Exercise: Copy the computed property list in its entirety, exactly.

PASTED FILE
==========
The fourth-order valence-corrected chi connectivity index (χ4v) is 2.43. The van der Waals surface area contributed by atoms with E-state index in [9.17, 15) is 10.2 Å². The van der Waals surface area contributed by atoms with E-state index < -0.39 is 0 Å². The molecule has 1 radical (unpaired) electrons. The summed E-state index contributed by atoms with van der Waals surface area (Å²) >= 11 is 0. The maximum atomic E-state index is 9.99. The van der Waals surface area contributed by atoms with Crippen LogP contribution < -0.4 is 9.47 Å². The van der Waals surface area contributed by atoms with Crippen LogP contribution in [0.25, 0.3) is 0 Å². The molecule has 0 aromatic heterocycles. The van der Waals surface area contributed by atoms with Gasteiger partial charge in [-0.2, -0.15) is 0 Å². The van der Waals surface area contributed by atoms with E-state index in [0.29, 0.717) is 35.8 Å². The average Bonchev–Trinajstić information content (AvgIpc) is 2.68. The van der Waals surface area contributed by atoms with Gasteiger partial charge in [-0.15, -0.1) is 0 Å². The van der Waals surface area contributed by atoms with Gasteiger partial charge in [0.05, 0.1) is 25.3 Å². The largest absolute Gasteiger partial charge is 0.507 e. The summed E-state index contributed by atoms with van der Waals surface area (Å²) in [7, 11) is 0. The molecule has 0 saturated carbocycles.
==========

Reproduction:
The fourth-order valence-corrected chi connectivity index (χ4v) is 2.43. The van der Waals surface area contributed by atoms with E-state index in [9.17, 15) is 10.2 Å². The van der Waals surface area contributed by atoms with E-state index < -0.39 is 0 Å². The molecule has 1 radical (unpaired) electrons. The summed E-state index contributed by atoms with van der Waals surface area (Å²) >= 11 is 0. The maximum atomic E-state index is 9.99. The van der Waals surface area contributed by atoms with Crippen LogP contribution < -0.4 is 9.47 Å². The van der Waals surface area contributed by atoms with Crippen LogP contribution in [0.25, 0.3) is 0 Å². The molecule has 0 aromatic heterocycles. The van der Waals surface area contributed by atoms with Gasteiger partial charge in [-0.2, -0.15) is 0 Å². The van der Waals surface area contributed by atoms with E-state index in [0.29, 0.717) is 35.8 Å². The average Bonchev–Trinajstić information content (AvgIpc) is 2.68. The van der Waals surface area contributed by atoms with Gasteiger partial charge in [-0.15, -0.1) is 0 Å². The van der Waals surface area contributed by atoms with Gasteiger partial charge in [0.05, 0.1) is 25.3 Å². The largest absolute Gasteiger partial charge is 0.507 e. The summed E-state index contributed by atoms with van der Waals surface area (Å²) in [7, 11) is 0. The molecule has 0 saturated carbocycles.